In the case of a deposited foundation, suitable records of the foundation’s activities must enable the asset situation of the foundation to be determined at any time.

Foundations entered in the Public Register, which pursue a com-mercial business for the attainment of their non-economic purpose, are required to keep proper accounts.

Auditors:
Auditors are required for a registered foundation, which pursues a commercial business for the attainment of its non-economic purpose.

Declaration:
Foundations which are voluntarily registered in the Public Register, which do not pursue a commercial activity and whose Statutes prohibit the pursuit of such a trade are required to arrange for a member of the Foundation Board who satisfies the requirements set out on page 14 under the heading "Foundation Board" to make a declaration to the Land and Public Register Office. This declara-tion must confirm that a statement of assets and liabilities is avail-able and that no commercial activity was pursued in the previous year. The statement of assets and liabilities does not have to be submitted.

Filing of accounts:
In so far as the registered foundation pursues a commercial activity for the attainment of its non-economic purpose, the annual statement of accounts verified by the statutory auditors must be submitted to the Liechtenstein tax authorities within six months of the end of the financial year.

Representation:
Foundations must appoint a national of an EEA Member State who is permanently resident in the Liechtenstein as the foundation representative. The representative is the official address for mail and represents the foundation in relation to the Liechtenstein authorities (e.g. the post office, tax authority, Land and Public Register Office).

The representative (representation) may also be a domestic corporate entity.

Termination and liquidation:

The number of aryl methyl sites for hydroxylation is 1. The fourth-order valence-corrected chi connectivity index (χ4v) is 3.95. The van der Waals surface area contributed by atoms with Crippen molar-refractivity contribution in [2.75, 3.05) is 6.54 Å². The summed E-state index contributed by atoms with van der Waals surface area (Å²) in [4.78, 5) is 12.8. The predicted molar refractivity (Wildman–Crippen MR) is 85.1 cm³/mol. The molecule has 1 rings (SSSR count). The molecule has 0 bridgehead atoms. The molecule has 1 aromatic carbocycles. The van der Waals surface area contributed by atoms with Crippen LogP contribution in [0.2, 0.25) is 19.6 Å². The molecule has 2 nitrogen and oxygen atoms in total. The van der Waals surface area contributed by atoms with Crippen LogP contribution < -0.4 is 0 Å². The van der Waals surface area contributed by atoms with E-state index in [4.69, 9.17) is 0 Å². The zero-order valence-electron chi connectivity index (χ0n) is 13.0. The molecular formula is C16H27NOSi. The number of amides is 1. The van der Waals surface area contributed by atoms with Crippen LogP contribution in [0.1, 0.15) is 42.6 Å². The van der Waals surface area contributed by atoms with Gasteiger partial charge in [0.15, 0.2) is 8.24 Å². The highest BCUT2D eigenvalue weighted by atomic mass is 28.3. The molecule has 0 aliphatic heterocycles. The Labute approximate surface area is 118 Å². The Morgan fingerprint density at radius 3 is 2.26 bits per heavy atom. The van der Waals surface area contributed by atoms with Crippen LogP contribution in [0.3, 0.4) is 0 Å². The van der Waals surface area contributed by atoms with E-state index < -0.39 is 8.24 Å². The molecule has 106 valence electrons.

A deposited foundation may be closed down when it attains its purpose or by revocation or annulment. Revocation is permitted only within the restricted limits laid down by law, subject to express provisions in the foundation deed. A foundation will be annuled automatically as soon as its purpose has become impossible to attain, in particular if the foundation purpose can no longer be achieved, if it has no more assets, is unable to continue to perform its tasks for lack of sufficient assets or if the duration stipulated in the foundation deed or in the statutes has expired.

Preparations by the Foundation Board and the Land and Public Register Office for annulment of the foundation take about 5 days.

These comments also apply to registered foundations. When it is determined that the foundation has no further assets, it will be immediately annuled; the performance of a liquidation procedure is therefore not necessary. The liquidation procedure lasts for at least 6 months until the foundation ceases to exist, as a blocking period of 6 months must be respected from the time when the third call is made for creditors to make themselves known. In response to a reasoned application, approval for the liquidation procedure to be shortened and for the foundation assets to be distributed and the foundation closed down before the expiry of the six months blocking period may be granted by the Land and Public Register Office. The liquidation procedure ends when the name of the registered foundation is deleted from the Public Register.

The right of termination or liquidation (by means of a decision called "Determination") normally rests with the highest body, i.e. the Foundation Board.

Double taxation agreement:
Liechtenstein has not signed any double taxation agreements con-cerning foundations with other countries.

Taxes:
The foundation must pay a capital tax on the foundation funds and reserves (foundation assets). This amounts to 0.1 % subject to a minimum of CHF 1,000 payable annually in advance.

If the foundation fund and reserves exceed CHF 2 million, the capital tax is reduced to 0.075 % and in the case of a fund and reserves in excess of CHF 10 million to 0.05 %.

Payments by the foundation to beneficiaries domiciled abroad are not liable for any tax in Liechtenstein.

TRUST (Treuhänderschaft)

This section deals with the so called "Private Express Trust". A trust may be revocable or irrevocable, modifiable or unalterable.

Purpose: